also nested locks are omitted).

      The implementation adds information about non-escping objects in scope and in
      argument lists at call sites:

      compiledVFrame::not_global_escape_in_scope()
      compiledVFrame::arg_escape()
      ScopeDesc::not_global_escape_in_scope()
      ScopeDesc::arg_escape()

      Synchronization
      ---------------

      Competing agents use the new flag '_obj_deopt' in Thread::_suspend_flags and
      the new Monitor EscapeBarrier_lock to synchronize and to suspend their
      target thread.

      Deoptimization can be concurrent for different target threads.

      A self deoptimization cannot be concurrent with other deoptimizations.

      Deoptimizing everything (e.g. before heap walks) cannot be concurrent with other
      deoptimizations.

      See EscapeBarrier::sync_and_suspend_one() and EscapeBarrier::sync_and_suspend_all()

      PopFrame and ForceEarlyReturn
      -----------------------------

      Objects are deoptimized before the PopFrame/ForceEarlyReturn operation and
      JVMTI_ERROR_OUT_OF_MEMORY is returned if reallocations fail. This avoids
      reallocation failures during the operation.

      Performance
      -----------

      Performance should not be affected if no JVMTI agent is loaded.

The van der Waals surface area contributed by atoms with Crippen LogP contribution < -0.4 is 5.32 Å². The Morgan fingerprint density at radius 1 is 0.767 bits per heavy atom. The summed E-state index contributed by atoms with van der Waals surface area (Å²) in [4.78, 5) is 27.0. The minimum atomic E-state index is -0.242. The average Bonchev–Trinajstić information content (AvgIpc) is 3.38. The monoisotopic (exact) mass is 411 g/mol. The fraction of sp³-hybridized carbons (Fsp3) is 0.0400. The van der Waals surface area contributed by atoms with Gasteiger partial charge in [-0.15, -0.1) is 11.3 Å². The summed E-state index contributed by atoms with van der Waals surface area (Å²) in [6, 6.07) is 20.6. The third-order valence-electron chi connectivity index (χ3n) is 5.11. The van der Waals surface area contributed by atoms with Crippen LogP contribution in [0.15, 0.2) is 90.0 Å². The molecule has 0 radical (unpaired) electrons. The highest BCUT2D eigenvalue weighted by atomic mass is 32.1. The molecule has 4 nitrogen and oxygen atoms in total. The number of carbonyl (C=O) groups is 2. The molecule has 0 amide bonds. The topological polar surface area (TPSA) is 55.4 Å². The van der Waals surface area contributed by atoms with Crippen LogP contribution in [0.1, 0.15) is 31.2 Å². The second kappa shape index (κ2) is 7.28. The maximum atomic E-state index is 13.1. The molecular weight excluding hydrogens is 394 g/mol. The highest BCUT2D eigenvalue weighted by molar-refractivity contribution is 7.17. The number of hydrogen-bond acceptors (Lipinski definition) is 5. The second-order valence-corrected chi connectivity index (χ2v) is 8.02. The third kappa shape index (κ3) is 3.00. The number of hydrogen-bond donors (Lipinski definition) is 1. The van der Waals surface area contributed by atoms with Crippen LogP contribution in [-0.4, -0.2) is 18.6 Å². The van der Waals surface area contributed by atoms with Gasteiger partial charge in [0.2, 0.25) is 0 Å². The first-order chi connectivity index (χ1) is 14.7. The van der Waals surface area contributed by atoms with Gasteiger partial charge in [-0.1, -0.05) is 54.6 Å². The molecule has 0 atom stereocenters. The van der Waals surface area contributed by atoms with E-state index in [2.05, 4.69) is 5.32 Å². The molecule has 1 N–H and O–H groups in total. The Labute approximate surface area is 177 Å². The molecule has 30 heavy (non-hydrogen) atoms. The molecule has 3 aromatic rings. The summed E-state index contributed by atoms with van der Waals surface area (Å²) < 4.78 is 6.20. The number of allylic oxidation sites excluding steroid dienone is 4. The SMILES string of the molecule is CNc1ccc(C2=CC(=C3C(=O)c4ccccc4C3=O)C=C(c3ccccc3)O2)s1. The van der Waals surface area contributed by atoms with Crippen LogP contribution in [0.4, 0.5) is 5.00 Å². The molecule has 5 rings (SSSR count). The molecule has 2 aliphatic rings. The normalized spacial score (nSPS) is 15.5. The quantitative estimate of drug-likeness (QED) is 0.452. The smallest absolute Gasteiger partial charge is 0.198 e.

If a JVMTI agent is loaded that adds any of the capabilities listed above, but
      remains inactive, then there should be a performance gain as high as the gain of
      EA.

      The performance impact is expected to be still positive if debugging interactively.

      jvm2008 results are attated to the RFE.

      Microbenchmark results: http://cr.openjdk.java.net/~rrich/webrevs/2019/8227745/webrev.6.microbenchmark/

      Testing
      -------

      The proposed implementation comes with a significant abount of dedicated test
      code.

      The new develop flag DeoptimizeObjectsALot allows for stress testing, where
      internal threads are started that deoptimize frames and objects in millisecond
      intervals given with DeoptimizeObjectsALotInterval. The number of threads
      started are given with DeoptimizeObjectsALotThreadCountAll and
      DeoptimizeObjectsALotThreadCountSingle. The former targets all existing threads
      whereas the latter operates on a single thread selected round robin.

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              Assignee:
              rrich Richard Reingruber
              Reporter:
              rrich Richard Reingruber
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                Created:
                Updated:
                Resolved: